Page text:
Innovation project

An innovation project is a set of activities that are organised and managed for a specific purpose and with their own objectives, resources and expected outcomes. Information on innovation projects can complement other qualitative and quantitative data on innovation activities.

Innovation sales share

The innovation sales share indicator is the share of a firm’s total sales in the reference year that is due to product innovations. It is an indicator of the economic significance of product innovations at the level of the innovative firm.

Innovation status

The innovation status of a firm is defined on the basis of its engagement in innovation activities and its introduction of one or more innovations over the observation period of a data collection exercise. See also Innovative firm and Innovation-active firm.

Innovative firm

An innovative firm reports one or more innovations within the observation period. This applies equally to a firm that is individually or jointly responsible for an innovation. The term “innovative” is only used in the manual in this context. See also Innovation status.

Institutional unit

An institutional unit is defined in the System of National Accounts as “an economic entity that is capable, in its own right, of owning assets, incurring liabilities, and engaging in economic activities and transactions with other entities.” Institutional units can undertake a series of actions with the intention to develop innovations.

Intangible assets

See Knowledge-based capital.

Intellectual property (IP)

Intellectual property (IP) refers to creations of the mind such as inventions; literary and artistic works; and symbols, names and images used in commerce. See also Intellectual property rights.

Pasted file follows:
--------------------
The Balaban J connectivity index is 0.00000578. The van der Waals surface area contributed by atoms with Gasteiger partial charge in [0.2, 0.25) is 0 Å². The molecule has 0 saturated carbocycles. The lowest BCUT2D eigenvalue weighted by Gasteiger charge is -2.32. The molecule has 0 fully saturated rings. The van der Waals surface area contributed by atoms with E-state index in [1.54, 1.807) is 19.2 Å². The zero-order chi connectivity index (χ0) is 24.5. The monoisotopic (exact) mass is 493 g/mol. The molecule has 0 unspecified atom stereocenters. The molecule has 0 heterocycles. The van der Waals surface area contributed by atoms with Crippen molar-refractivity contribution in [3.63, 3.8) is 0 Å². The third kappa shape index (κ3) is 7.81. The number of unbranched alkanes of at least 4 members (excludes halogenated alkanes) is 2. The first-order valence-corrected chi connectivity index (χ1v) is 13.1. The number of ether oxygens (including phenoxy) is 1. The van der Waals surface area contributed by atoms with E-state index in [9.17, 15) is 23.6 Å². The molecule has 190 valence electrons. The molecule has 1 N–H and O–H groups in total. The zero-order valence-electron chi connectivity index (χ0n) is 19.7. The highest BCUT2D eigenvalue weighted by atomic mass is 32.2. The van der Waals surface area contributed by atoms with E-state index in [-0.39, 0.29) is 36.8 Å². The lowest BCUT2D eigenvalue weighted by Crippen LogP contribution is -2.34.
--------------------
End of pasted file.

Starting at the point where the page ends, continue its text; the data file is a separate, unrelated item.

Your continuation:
Intellectual property (IP) related activities

Intellectual property (IP) related activities include the protection or exploitation of knowledge, often created through research and experimental development (R&D), software development, and engineering, design and other creative work. IP activities include all administrative and legal work to apply for, register, document, manage, trade, license-out, market and enforce a firm’s own intellectual property rights (IPRs), all activities to acquire IPRs from other organisations such as through licensing-in or the outright purchase of IP, and activities to sell IP to third parties. IP activities for ideas, inventions and new or improved products or business processes developed during the observation period are innovation activities. See also Intellectual property and Intellectual property rights.

Intellectual property products (IPPs)

Intellectual property products (IPPs) are the result of research, development, investigation or innovation leading to knowledge that the developers can market or use to their own benefit in production because use of the knowledge is restricted by means of legal or other protection. They include:

• research and experimental development (R&D)

• mineral exploration and evaluation

• computer software and databases

• entertainment, literary and artistic originals; and other IPPs.

Intellectual property rights (IPRs)

Intellectual property rights (IPRs) are legal rights over intellectual property. See also Intellectual property.

International Standard Industrial Classification of All Economic Activities (ISIC)

The International Standard Industrial Classification of All Economic Activities (ISIC) consist of coherent and consistent classification structure of economic activities based on a set of internationally agreed concepts, definitions, principles and classification rules. It provides a comprehensive framework within which economic data can be collected and reported in a format that is designed for purposes of economic analysis, decision-taking and policy-making. The scope of ISIC in general covers productive activities, i.e. economic activities within the production boundary of the System of National Accounts (SNA). The classification is used to classify statistical units, such as establishments or enterprises, according to the economic activity in which they mainly engage. The most recent version is ISIC Revision 4.